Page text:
So God Made a Mother Collection ➔

This is my kitchen and dining area in all its unfinished glory. Just one project of many that I don’t have much time to work on but am working away at, little by little.

I’m tempted to feel embarrassed about it and not want people to see it.

However, I also want to regularly invite people into my home, and I believe hospitality is very important no matter what the state of your home is.

I’ve decided I won’t let a messy house, dog hair, or unfinished projects keep me from having people over.

Because it’s not about the house or how clean it is or even about the food although good food can go a long way when having people over.

It is about having a home to welcome people into.

It is about allowing people to see our family and our homereal and messy.

It is about making other people feel a little less worried about their homes.

RELATED: I’ll Never Have a Perfect Home, But I’ll Always Have An Open Door

It is about good conversation over a warm cup of coffee or a glass of wine.

It is having little kids running around while I step over the mess of toys and have a conversation with another mom.

It is about late nights talking with friends not worrying about the dog hair that somehow ends up all over them as they leave.

It is about warm, delicious food that inspires conversation and closeness.

I never want to miss these opportunities because I am worried about my house not being clean enough or that it is in between never-ending projects.

God has given me a home that I can welcome people into. 

He never said it had to be big and clean and look like it is out of a magazine.

What He has said is that I need to love my neighbor, and one of the ways for me to do that is to have them in my home.

Of course, I do my best to clean up and make sure my home is inviting and not a wreck, but there will always be dog hair on the floor no matter how much I vacuum.

There will always be crumbs on the floor and fingerprints on the windows in this stage of life.

There might be a basket of laundry waiting to be folded and stuff that needs putting away.

But I bet you I am the only one who cares about this when I have someone over.

Because the people coming into my home aren’t worried about how it looks and the fact it hasn’t been dusted in months.

They will remember how they felt when they entered my home.

Did they feel at home? Was the conversation encouraging? Did the food fill their bellies and the coffee warm their hands?

Were my kids kind and welcoming? Did they feel a little bit closer to God when they left, like they spent time with someone who really knows Him?

RELATED: Just Come Over: The Art of Gritty Hospitality

These are the questions that really matter and what I want to remember when I’m tempted to worry about what people will think about my imperfect but treasured home.

So go ahead and tidy up a bit and then invite someone over. Don’t worry about what isn’t perfect but open your home to your neighbor.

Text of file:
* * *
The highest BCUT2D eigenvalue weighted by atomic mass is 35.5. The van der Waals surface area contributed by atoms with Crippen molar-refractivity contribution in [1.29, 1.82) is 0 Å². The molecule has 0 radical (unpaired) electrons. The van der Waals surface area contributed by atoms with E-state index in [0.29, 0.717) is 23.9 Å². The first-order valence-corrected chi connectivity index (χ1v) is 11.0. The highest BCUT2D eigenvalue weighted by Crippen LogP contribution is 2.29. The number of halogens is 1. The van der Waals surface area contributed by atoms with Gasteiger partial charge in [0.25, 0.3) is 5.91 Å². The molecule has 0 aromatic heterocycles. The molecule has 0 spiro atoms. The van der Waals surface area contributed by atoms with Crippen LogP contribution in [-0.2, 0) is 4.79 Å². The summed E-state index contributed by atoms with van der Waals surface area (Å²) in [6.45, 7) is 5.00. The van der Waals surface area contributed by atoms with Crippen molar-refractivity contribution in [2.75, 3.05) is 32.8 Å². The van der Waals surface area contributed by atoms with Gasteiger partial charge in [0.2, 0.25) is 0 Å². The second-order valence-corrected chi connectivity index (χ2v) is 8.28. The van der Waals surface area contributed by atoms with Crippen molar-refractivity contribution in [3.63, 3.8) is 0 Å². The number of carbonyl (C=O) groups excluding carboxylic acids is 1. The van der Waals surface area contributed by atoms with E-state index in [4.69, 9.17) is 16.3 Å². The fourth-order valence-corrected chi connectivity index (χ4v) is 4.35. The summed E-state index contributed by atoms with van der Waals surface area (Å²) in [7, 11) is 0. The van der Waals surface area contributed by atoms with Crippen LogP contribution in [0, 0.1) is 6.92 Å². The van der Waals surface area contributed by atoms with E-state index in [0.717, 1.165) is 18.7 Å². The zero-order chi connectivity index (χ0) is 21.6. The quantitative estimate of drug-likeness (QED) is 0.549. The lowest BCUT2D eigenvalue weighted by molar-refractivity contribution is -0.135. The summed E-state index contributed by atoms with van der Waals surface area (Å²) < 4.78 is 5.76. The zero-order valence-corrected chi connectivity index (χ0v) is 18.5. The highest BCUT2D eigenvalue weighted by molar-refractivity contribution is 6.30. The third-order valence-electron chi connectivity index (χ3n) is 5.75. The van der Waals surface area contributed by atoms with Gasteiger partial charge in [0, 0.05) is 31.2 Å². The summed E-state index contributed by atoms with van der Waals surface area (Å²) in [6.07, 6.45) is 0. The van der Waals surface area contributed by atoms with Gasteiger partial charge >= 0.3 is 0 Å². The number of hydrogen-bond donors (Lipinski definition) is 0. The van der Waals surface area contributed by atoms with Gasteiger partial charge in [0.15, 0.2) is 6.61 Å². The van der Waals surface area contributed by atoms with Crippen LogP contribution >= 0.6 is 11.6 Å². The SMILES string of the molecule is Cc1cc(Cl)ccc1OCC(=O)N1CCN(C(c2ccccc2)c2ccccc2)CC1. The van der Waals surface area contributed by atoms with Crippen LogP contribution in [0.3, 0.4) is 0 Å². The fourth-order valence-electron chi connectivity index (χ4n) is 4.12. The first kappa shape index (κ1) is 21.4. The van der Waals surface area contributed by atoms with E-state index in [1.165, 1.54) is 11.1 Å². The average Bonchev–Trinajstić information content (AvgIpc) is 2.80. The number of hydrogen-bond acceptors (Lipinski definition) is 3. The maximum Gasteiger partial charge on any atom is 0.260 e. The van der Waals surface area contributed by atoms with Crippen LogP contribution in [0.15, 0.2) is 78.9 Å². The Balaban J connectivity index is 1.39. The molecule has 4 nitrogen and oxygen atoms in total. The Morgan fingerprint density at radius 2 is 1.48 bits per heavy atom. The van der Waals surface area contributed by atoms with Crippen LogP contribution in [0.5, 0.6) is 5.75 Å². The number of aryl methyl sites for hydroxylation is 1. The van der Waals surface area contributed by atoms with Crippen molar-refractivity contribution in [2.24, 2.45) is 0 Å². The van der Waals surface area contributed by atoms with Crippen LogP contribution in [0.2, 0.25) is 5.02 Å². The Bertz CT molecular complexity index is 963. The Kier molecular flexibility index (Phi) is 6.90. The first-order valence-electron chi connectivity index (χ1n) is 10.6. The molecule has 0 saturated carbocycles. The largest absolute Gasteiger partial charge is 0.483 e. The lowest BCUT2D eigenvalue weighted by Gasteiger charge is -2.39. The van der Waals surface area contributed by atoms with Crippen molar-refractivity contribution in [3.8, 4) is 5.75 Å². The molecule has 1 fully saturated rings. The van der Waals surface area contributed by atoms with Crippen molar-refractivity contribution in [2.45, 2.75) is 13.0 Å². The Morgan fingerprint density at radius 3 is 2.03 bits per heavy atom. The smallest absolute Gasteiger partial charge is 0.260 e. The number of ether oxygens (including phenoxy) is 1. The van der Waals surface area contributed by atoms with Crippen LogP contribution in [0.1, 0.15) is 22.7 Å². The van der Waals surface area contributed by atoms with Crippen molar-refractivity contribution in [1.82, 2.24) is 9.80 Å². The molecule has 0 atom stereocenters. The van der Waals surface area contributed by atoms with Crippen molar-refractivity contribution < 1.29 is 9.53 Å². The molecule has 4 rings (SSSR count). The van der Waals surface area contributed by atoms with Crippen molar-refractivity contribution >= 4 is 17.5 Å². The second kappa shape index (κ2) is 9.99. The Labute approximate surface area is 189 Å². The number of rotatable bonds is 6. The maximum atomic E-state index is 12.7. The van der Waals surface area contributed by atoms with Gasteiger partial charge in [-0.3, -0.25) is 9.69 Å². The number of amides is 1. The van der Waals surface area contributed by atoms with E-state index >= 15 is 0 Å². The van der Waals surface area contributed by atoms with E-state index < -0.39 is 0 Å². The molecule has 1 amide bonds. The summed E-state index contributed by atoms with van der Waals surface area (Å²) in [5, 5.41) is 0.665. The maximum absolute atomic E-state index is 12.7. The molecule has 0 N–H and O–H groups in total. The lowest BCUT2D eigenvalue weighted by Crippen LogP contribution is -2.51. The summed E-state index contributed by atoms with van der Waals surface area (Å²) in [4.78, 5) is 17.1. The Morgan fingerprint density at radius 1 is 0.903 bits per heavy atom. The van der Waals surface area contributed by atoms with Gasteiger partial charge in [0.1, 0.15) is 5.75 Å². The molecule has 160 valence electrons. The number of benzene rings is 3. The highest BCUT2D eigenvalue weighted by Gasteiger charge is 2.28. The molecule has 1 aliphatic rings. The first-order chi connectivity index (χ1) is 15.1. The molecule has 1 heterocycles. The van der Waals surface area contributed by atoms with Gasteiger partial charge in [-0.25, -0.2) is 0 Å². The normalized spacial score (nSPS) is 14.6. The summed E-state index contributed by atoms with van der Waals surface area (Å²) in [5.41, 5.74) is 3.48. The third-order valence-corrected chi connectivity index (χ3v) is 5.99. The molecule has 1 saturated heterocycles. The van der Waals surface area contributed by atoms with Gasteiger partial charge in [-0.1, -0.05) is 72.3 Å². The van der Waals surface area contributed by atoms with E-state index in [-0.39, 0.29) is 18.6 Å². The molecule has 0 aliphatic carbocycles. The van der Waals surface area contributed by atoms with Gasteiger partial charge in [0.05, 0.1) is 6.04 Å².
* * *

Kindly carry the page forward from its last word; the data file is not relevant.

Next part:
I guarantee they won’t be concerned about that weird paint color in your living room.

But I bet they will remember that someone cared enough to open their home to them, and maybe when they see that your home isn’t perfect, they will feel a little more encouraged to invite others into their home too.

Natalie Howson Price

I live with my husband and two babes in Ontario, Canada.  I love to encourage others through my writing and believe that being vulnerable in my sharing can give others hope in their similar struggles.  

Just Come Over: The Art of Gritty Hospitality

In: Friendship, Living, Motherhood
Friends in kitchen casual dinner

I hate traveling, but I love learning about other cultures, and I LOVE friends from other continents and countries. I am drawn to their courage and grit for moving so far from home, and I love hearing their perspectives on how we live. So many say how very lonely it is in the US. How isolated. How we all live walled up and closed off. And you know what? I see it, too. Instead of actually being in one another’s lives, we just try to produce short plays, such as “The Morning Playdate”—a lovely one-act where bagels are served and...

Keep Reading

My House is a Mess, But I’m Trying Harder Than You Know

In: Motherhood
Child sitting at kitchen table

I cleaned all day today. Literally. We’re hosting a family birthday party tomorrow and I wanted the place to look presentable. I folded laundry and washed dishes and picked up mismatched socks and stray LEGOs. I swept up scrambled eggs from breakfast and chicken nuggets from lunch. I helped my oldest son organize the crayons in his art set and my youngest son put away the rubber food that goes to his play kitchen. I barely sat down, and I’m pretty sure the afternoon cup of coffee I was looking forward to is still sitting on the Keurig tray. But...

Keep Reading

God Asks Us to Love Our Neighbors—Even When it’s Not Convenient

In: Living
friends www.herviewfromhome.com

“Hi! How are you?” I smiled with my usual response. “Good. How are you?” She buzzed past me, threw some bananas in her cart, and tossed an answer over her shoulder. “Doing good!” That was that. There was no invitation for a real conversation, but that’s OK, because a deep connection wasn’t what the interaction was about. Those quick exchanges are not uncommon. We don’t always ask to get a real answer; the question is often used as nothing more than an afternoon greeting from across the room. Plus, there’s not always time to listen to someone’s life story. Maybe it’s...

Keep Reading

5 Secrets to the

BEST Summer Ever!

FREE EMAIL BONUS

Creating simple summer memories

with your kids that will  last a lifetime